Mahieash Johnney – IFRC Communications & Information Manager in Sri Lanka
19/08/2012 – Tholangamuwa, Sri Lanka: Travelling 2 hours away from Colombo towards the hilly terrains of Sri Lanka you come to a village called Tholangamuwa. The village is a calm typical hilly side town where the hustle and bustle of the busy city has faded away. The city is buried in nature surrounded by hills, greenery and lush meadows.
Recently these hills were invaded by a group of youth, who used the calm surrounding to engage in activities that challenges the mind, body and spirit. The hills were covered with the spirit of these individuals who were practicing yoga, discussing, arguing, engaging and planning of how they could change their minds, so they can achieve a better society that they live in.
This is a part of the Red Cross flagship programme titled “Youth as Agents of Behavioral Change” or commonly known as YABC programme. This is a global IFRC flagship initiative that aims to empower youth to play a leadership role in inspiring a positive transformation of mindsets, attitudes and behaviours within themselves and their local community through non-formal values- and skills-based education.
As such, it has envisioned the firm call and strong commitment of RCRC youth to: inner change and the development of skills to promote harmony and positive attitudes within communities, and to be the living examples of our seven Fundamental Principles and Humanitarian Values.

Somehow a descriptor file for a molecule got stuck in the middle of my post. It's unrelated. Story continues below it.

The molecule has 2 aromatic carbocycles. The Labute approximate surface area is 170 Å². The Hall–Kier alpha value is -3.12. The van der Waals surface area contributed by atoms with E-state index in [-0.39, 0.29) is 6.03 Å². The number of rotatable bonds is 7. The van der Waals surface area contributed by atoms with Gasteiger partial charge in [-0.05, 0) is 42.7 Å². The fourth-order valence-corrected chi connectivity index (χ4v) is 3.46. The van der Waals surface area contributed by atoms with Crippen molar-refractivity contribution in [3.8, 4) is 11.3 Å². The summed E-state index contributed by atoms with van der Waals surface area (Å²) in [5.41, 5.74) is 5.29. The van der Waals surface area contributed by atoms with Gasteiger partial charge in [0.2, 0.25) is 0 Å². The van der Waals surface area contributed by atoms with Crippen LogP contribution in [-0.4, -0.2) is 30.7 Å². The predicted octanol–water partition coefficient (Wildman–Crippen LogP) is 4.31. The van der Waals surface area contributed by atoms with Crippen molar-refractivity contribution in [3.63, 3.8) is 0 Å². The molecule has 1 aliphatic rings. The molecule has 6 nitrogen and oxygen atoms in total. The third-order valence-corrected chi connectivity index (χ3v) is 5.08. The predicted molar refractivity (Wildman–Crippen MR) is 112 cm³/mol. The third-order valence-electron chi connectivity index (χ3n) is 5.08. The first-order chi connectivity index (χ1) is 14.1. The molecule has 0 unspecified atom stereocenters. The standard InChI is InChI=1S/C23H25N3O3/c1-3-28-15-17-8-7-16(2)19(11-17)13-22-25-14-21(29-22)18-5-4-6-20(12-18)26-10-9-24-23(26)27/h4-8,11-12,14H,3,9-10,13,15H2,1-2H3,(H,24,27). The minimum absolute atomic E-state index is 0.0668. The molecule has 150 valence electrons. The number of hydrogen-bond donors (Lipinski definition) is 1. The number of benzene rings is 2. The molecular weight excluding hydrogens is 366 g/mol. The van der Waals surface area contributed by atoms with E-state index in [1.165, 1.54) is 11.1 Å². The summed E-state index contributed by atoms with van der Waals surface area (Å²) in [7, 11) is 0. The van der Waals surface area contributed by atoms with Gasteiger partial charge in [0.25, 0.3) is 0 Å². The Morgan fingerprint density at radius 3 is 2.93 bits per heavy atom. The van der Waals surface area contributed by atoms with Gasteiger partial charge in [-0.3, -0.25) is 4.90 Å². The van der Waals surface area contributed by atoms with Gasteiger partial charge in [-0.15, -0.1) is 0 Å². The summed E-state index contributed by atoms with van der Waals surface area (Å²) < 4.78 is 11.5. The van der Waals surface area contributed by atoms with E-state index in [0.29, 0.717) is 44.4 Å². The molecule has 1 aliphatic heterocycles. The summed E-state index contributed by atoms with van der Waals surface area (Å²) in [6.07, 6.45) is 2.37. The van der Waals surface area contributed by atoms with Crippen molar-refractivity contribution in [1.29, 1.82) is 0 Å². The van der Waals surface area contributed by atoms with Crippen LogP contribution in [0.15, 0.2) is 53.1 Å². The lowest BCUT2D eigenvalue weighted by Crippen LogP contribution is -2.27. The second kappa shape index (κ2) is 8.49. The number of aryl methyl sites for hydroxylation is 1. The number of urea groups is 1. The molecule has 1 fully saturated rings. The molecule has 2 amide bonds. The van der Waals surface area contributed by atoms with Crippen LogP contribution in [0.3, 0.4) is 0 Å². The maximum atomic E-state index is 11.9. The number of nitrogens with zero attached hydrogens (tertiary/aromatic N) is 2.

Following the positive response to the training of YABC peer educators conducted in Vavuniya in December 2010, the SLRCS Youth Department proposed the organization of a second training of YABC peer educators for youth from branches that were not represented in the first one last year.
The training of YABC peer educators is innovative because it goes beyond skills development. It celebrates the idealism, enthusiasm and creativity of youth and encourages them to lead by example while demonstrating how to harness their energy for meaningful service delivery within their communities.
“It was tremendous to be there at the workshop and to see participants putting on dramas, dance, music and movies on themes ranging from anti-discrimination, peace building and social inclusion,” says Bob McKerrow Head of Delegation of IFRC in Sri Lanka. “We had trainers and participants from Lebanon, Philippines, Afghanistan, Malaysia and approximately 25 participants from Sri Lanka. This helped them to not only look at the local concept but to go beyond and to share experience from various parts of the world”
Considering that behavioural change is a process that requires commitment, participants will be encouraged to think beyond the training to how they can utilize what they have learned during the training, in their work. Additionally they will be asked to make a personal commitment to furthering the YABC initiative in Sri Lanka.
One of the major outcomes of the workshop was participants developing a clear action plan on how they can roll out what they learnt at the workshop in their respective branches and communities.
T. Ariyaratne, OD Specialist of Sri Lanka Red Cross, one of the organizers of the workshop said “ The action plans that were developed by these participants will be shared with the National Headquarters and the management of SLRCS. This will then become part of the programme process of the Red Cross”